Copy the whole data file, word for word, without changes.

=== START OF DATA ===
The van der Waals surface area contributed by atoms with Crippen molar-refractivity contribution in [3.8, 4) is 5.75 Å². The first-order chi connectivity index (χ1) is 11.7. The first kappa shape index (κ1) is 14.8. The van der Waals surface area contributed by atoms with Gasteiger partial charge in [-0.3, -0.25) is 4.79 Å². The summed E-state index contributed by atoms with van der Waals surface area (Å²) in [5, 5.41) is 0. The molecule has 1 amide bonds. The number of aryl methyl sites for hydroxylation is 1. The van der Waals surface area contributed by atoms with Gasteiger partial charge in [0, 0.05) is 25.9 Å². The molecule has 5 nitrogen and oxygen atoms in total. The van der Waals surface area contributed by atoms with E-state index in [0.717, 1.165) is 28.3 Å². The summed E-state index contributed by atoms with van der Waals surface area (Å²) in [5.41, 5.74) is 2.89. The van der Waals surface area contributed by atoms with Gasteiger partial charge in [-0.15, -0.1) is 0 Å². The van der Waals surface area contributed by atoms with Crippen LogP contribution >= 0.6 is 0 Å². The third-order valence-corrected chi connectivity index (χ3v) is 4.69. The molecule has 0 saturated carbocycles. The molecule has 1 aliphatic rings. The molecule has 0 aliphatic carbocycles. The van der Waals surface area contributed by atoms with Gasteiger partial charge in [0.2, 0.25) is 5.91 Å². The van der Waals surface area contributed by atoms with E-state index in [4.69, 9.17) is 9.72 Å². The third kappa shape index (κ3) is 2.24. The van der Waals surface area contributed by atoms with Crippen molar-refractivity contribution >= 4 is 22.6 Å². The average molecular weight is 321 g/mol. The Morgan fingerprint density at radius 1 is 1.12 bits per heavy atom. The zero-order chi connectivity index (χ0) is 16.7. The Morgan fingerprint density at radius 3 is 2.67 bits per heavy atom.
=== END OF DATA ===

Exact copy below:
The van der Waals surface area contributed by atoms with Crippen molar-refractivity contribution in [3.8, 4) is 5.75 Å². The first-order chi connectivity index (χ1) is 11.7. The first kappa shape index (κ1) is 14.8. The van der Waals surface area contributed by atoms with Gasteiger partial charge in [-0.3, -0.25) is 4.79 Å². The summed E-state index contributed by atoms with van der Waals surface area (Å²) in [5, 5.41) is 0. The molecule has 1 amide bonds. The number of aryl methyl sites for hydroxylation is 1. The van der Waals surface area contributed by atoms with Gasteiger partial charge in [0, 0.05) is 25.9 Å². The molecule has 5 nitrogen and oxygen atoms in total. The van der Waals surface area contributed by atoms with E-state index in [0.717, 1.165) is 28.3 Å². The summed E-state index contributed by atoms with van der Waals surface area (Å²) in [5.41, 5.74) is 2.89. The van der Waals surface area contributed by atoms with Gasteiger partial charge in [-0.15, -0.1) is 0 Å². The van der Waals surface area contributed by atoms with Crippen LogP contribution >= 0.6 is 0 Å². The third-order valence-corrected chi connectivity index (χ3v) is 4.69. The molecule has 0 saturated carbocycles. The molecule has 1 aliphatic rings. The molecule has 0 aliphatic carbocycles. The van der Waals surface area contributed by atoms with Gasteiger partial charge in [0.2, 0.25) is 5.91 Å². The van der Waals surface area contributed by atoms with E-state index in [4.69, 9.17) is 9.72 Å². The third kappa shape index (κ3) is 2.24. The van der Waals surface area contributed by atoms with Crippen molar-refractivity contribution >= 4 is 22.6 Å². The average molecular weight is 321 g/mol. The Morgan fingerprint density at radius 1 is 1.12 bits per heavy atom. The zero-order chi connectivity index (χ0) is 16.7. The Morgan fingerprint density at radius 3 is 2.67 bits per heavy atom.